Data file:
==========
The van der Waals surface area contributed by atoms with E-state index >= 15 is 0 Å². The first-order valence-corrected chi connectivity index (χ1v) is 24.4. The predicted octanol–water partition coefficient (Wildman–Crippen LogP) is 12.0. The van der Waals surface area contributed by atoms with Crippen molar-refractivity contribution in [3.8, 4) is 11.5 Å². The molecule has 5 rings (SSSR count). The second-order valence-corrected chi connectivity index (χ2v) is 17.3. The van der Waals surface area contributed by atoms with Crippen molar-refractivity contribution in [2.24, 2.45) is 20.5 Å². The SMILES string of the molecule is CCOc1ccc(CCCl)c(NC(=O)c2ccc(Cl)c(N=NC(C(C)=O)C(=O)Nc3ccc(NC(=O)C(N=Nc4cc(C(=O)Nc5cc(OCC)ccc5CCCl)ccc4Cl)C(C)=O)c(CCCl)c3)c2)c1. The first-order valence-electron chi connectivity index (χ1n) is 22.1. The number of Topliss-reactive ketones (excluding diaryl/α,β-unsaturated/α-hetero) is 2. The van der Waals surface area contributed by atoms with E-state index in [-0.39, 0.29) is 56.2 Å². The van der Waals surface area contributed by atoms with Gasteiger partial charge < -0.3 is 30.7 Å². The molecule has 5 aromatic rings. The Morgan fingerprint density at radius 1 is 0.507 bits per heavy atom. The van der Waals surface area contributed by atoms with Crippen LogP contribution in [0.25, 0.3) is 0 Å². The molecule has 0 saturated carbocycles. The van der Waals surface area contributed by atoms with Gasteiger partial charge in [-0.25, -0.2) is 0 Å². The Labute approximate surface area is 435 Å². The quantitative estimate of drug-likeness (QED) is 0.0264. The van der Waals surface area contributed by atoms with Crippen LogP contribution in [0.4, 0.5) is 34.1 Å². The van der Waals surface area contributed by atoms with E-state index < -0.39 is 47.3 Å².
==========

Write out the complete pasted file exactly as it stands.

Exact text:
The van der Waals surface area contributed by atoms with E-state index >= 15 is 0 Å². The first-order valence-corrected chi connectivity index (χ1v) is 24.4. The predicted octanol–water partition coefficient (Wildman–Crippen LogP) is 12.0. The van der Waals surface area contributed by atoms with Crippen molar-refractivity contribution in [3.8, 4) is 11.5 Å². The molecule has 5 rings (SSSR count). The second-order valence-corrected chi connectivity index (χ2v) is 17.3. The van der Waals surface area contributed by atoms with Crippen molar-refractivity contribution in [2.24, 2.45) is 20.5 Å². The SMILES string of the molecule is CCOc1ccc(CCCl)c(NC(=O)c2ccc(Cl)c(N=NC(C(C)=O)C(=O)Nc3ccc(NC(=O)C(N=Nc4cc(C(=O)Nc5cc(OCC)ccc5CCCl)ccc4Cl)C(C)=O)c(CCCl)c3)c2)c1. The first-order valence-electron chi connectivity index (χ1n) is 22.1. The number of Topliss-reactive ketones (excluding diaryl/α,β-unsaturated/α-hetero) is 2. The van der Waals surface area contributed by atoms with E-state index in [-0.39, 0.29) is 56.2 Å². The van der Waals surface area contributed by atoms with Gasteiger partial charge < -0.3 is 30.7 Å². The molecule has 5 aromatic rings. The Morgan fingerprint density at radius 1 is 0.507 bits per heavy atom. The van der Waals surface area contributed by atoms with Crippen LogP contribution in [0.25, 0.3) is 0 Å². The molecule has 0 saturated carbocycles. The van der Waals surface area contributed by atoms with Gasteiger partial charge in [-0.25, -0.2) is 0 Å². The Labute approximate surface area is 435 Å². The quantitative estimate of drug-likeness (QED) is 0.0264. The van der Waals surface area contributed by atoms with Crippen LogP contribution in [0.4, 0.5) is 34.1 Å². The van der Waals surface area contributed by atoms with E-state index < -0.39 is 47.3 Å².